I think it’s always changing, and in my opinion, yes, progressing. So I don’t hate any [modern synthwave artists], but I think you always need to be careful with associating with one topic or genre. I kind of put synthwave on the same level as nu-metal — when it’s all said and done, the cliche and retro shit will not be fondly remembered. You know how you remember nu-metal — I know some of that shit’s sort of cool again now, but for a while, that was a dirty word.
As people steeped in the nu-metal revival, it’s interesting to remember how much everyone took a ‘Never Again’ stance in the early 2000s.
Exactly! I was 15 during that, and it wasn’t just that people were hating on it — it’s that I realized, I dunno, screaming nursery rhymes is kind of lame!
On the opposite end of the spectrum, who are your peers? Who in synthwave right now do you consider fine artists?
For sure — everybody I’m close with. Perturbator does his own shit, Carpenter Brut has his own thing he’s created. Gunship, as far as more on the retro side of things — them and The Midnight. I think they’re being at least performing out live, doing bigger shows — nothing but respect to those dudes for sure.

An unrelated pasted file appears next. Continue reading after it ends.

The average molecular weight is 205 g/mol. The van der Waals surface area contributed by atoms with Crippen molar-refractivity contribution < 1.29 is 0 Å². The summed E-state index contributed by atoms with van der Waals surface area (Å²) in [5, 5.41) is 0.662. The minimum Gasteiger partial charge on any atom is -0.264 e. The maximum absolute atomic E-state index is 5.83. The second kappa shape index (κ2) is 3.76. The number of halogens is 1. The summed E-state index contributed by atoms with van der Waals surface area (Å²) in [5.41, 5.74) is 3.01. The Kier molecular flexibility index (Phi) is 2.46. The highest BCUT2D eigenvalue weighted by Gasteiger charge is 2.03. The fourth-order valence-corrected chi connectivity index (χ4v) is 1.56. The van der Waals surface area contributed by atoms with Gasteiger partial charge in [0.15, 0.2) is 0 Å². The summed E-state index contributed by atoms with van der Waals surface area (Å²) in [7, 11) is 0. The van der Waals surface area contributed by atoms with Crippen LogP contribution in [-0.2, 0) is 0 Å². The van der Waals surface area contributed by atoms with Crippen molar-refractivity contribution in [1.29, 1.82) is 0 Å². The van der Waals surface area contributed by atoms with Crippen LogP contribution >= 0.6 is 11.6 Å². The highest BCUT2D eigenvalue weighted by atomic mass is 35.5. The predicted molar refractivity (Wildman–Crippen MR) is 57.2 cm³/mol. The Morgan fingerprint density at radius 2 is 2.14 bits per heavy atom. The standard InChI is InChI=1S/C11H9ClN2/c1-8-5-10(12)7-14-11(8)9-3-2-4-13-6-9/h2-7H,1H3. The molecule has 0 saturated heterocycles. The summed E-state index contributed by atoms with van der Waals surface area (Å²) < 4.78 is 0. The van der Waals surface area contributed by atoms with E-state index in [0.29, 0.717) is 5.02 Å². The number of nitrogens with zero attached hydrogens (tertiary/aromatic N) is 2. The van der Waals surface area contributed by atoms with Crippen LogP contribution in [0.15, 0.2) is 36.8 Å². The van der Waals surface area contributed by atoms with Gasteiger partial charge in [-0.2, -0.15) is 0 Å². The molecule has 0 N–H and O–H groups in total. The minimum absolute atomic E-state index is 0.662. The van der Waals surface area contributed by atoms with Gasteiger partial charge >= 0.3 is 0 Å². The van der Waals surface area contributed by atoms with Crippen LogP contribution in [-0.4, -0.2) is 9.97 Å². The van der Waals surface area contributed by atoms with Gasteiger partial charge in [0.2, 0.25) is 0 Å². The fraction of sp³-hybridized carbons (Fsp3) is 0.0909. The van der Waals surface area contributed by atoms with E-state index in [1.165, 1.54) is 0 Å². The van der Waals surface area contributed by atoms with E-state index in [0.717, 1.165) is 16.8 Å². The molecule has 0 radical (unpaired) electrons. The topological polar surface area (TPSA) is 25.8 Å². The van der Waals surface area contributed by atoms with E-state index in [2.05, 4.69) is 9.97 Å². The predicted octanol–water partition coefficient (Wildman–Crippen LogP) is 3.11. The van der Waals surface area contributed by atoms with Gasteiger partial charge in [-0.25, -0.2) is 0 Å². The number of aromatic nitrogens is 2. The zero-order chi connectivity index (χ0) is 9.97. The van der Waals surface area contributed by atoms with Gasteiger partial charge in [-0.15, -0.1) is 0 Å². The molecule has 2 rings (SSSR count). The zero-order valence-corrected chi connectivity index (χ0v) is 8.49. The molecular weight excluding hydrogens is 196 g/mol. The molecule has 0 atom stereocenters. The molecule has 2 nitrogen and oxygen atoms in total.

GosT’s Valediction comes out this Friday, October 4, on Century Media Records, and is available for preorder.
Catch GosT on tour this fall with Mayhem and Gaahls Wyrd at one of the dates below:
31 — Nijmegen, Netherlands Doornroosje
01 — Leiden, Netherlands Gebr De Nobel
02 — Leeds, UK Damnation Festival
03 — Dublin, Ireland Academy
04 — London, UK The Electric Ballroom
05 — Paris, France La Machine Du Moulin Rouge
06 — Rennes, France L’Etage
07 — Lyon, France CCD
08 — Toulouse, France Le Metronum
09 — Barcelona, Spain Salamandra
10 — Madrid, Spain Mon Madrid
12 — Milan, Italy Magazzini Generali
13 — Geneva, Switzerland PTR
14 — Vienna, Austria Szene
15 — Prague, Czech Republic Meet Factory
16 — Berlin, Germany Astra
17 — Lille, France Tyrant Fest
19 — Kassel, Germany Musik Theater 130BPM
20 — Wetzikon, Switzerland Hall of Fame
21 — Mannheim, Germany MS Connexion Complex
22 — Oberhausen, Germany Turbinehalle
23 — Vossellar, Belgium Biebob
24 — Copenhagen, Denmark Pumpehuset
26 — Tampere, Finland Pakkahuone
27 — Helsinki, Finland Tavastia
29 — Stockholm, Sweden Fryshuset Klubben
30 — Gothenburg, Sweden Pustervik
In his video for Dreadfully Pious, synthwave pioneer GosT goes full gonzo horror.